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Serostim

&times

Overview

What is Serostim?

SEROSTIM is a human growth hormone (hGH) produced by recombinant DNA technology. SEROSTIM has 191 amino acid residues and a molecular weight of 22,125 daltons. Its amino acid sequence and structure are identical to the dominant form of human pituitary growth hormone. SEROSTIM is produced by a mammalian cell line (mouse C127) that has been modified by the addition of the hGH gene. SEROSTIM is secreted directly through the cell membrane into the cell-culture medium for collection and purification.

SEROSTIM is a sterile lyophilized powder intended for subcutaneous injection after reconstitution to its liquid form.

Vials of SEROSTIM contain either 4 mg, 5 mg, or 6 mg. Each vial contains the following:

Each 4 mg multi-vial is supplied in a combination package with Bacteriostatic Water for Injection, USP (0.9% Benzyl Alcohol). The pH is adjusted with sodium hydroxide of phosphoric acid to give a pH of 7.4 to 8.5 after reconstitution.

Each 5 mg single-use vial is supplied in a combination package with Sterile Water for Injection, USP. The pH is adjusted with sodium hydroxide or phosphoric acid to give a pH of 6.5 to 8.5 after reconstitution.

Each 6 mg single-use vial is supplied in a combination package with Sterile Water for Injection, USP. The pH is adjusted with sodium hydroxide of phosphoric acid to give a pH of 7.4 to 8.5 after reconstitution.



What does Serostim look like?



What are the available doses of Serostim?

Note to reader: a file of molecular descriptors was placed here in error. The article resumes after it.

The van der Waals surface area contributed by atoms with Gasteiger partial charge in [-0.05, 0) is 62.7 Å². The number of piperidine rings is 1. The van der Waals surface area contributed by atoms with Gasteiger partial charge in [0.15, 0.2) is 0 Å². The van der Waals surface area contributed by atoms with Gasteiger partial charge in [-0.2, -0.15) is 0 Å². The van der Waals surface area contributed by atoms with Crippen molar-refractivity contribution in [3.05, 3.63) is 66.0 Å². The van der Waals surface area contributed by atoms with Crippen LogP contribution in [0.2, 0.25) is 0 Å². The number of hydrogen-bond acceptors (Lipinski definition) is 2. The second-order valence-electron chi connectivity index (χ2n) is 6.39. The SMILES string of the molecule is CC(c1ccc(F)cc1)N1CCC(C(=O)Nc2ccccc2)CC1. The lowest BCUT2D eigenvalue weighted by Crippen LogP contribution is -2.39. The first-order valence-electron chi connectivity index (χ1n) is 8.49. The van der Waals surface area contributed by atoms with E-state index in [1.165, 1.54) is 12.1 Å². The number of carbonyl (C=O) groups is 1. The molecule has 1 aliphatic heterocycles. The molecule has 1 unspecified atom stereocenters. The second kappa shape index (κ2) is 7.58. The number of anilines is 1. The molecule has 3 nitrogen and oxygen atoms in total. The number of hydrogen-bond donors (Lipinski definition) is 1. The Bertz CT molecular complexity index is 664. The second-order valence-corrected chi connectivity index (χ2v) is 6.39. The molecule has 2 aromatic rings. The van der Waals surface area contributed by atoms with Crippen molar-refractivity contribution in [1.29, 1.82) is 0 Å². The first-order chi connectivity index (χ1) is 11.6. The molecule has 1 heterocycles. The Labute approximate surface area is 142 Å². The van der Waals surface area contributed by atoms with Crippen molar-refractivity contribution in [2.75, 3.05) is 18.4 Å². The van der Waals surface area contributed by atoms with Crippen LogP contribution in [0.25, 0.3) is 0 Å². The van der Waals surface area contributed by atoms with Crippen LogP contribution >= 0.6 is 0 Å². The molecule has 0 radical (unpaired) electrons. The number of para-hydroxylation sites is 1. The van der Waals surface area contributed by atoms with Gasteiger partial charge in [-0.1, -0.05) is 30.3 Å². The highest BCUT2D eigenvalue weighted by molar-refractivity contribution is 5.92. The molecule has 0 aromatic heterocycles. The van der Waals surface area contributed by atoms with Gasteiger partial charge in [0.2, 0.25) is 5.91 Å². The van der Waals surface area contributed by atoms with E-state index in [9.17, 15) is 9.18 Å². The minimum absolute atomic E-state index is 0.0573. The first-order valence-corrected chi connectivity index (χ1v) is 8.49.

Single-use administration (to be reconstituted with Sterile Water for Injection):

Multi-use administration (to be reconstituted with Bacteriostatic Water for Injection):

What should I talk to my health care provider before I take Serostim?

How should I use Serostim?

SEROSTIM (somatropin) is indicated for the treatment of HIV patients with wasting or cachexia to increase lean body mass and body weight, and improve physical endurance. Concomitant antiretroviral therapy is necessary.

SEROSTIM is administered by subcutaneous injection.

SEROSTIM therapy should be carried out under the regular guidance of a physician who is experienced in the diagnosis and management of HIV infection.


What interacts with Serostim?

Sorry No Records found


What are the warnings of Serostim?

Sorry No Records found


What are the precautions of Serostim?

Sorry No Records found


What are the side effects of Serostim?

Sorry No records found


What should I look out for while using Serostim?

Acute Critical Illness ()

Active Malignancy ()

Diabetic Retinopathy ()

Hypersensitivity to somatropin or excipients ()


What might happen if I take too much Serostim?


How should I store and handle Serostim?